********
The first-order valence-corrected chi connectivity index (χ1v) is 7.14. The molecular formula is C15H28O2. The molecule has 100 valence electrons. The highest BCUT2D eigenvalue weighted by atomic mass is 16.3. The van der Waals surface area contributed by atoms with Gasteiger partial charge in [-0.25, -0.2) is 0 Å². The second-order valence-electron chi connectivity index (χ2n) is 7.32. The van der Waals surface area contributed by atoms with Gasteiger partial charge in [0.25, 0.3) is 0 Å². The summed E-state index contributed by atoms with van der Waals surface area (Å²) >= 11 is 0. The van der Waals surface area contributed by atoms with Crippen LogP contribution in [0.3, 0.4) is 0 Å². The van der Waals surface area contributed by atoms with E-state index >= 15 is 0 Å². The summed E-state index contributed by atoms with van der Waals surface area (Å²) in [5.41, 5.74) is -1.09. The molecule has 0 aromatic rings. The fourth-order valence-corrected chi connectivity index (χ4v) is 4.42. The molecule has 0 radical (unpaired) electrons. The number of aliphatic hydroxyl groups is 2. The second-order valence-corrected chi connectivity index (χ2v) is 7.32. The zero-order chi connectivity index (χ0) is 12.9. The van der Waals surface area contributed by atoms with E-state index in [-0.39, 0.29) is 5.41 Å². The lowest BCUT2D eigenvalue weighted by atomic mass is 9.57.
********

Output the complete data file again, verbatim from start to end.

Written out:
The first-order valence-corrected chi connectivity index (χ1v) is 7.14. The molecular formula is C15H28O2. The molecule has 100 valence electrons. The highest BCUT2D eigenvalue weighted by atomic mass is 16.3. The van der Waals surface area contributed by atoms with Gasteiger partial charge in [-0.25, -0.2) is 0 Å². The second-order valence-electron chi connectivity index (χ2n) is 7.32. The van der Waals surface area contributed by atoms with Gasteiger partial charge in [0.25, 0.3) is 0 Å². The summed E-state index contributed by atoms with van der Waals surface area (Å²) >= 11 is 0. The van der Waals surface area contributed by atoms with Crippen LogP contribution in [0.3, 0.4) is 0 Å². The van der Waals surface area contributed by atoms with E-state index >= 15 is 0 Å². The summed E-state index contributed by atoms with van der Waals surface area (Å²) in [5.41, 5.74) is -1.09. The molecule has 0 aromatic rings. The fourth-order valence-corrected chi connectivity index (χ4v) is 4.42. The molecule has 0 radical (unpaired) electrons. The number of aliphatic hydroxyl groups is 2. The second-order valence-corrected chi connectivity index (χ2v) is 7.32. The zero-order chi connectivity index (χ0) is 12.9. The van der Waals surface area contributed by atoms with E-state index in [-0.39, 0.29) is 5.41 Å². The lowest BCUT2D eigenvalue weighted by atomic mass is 9.57.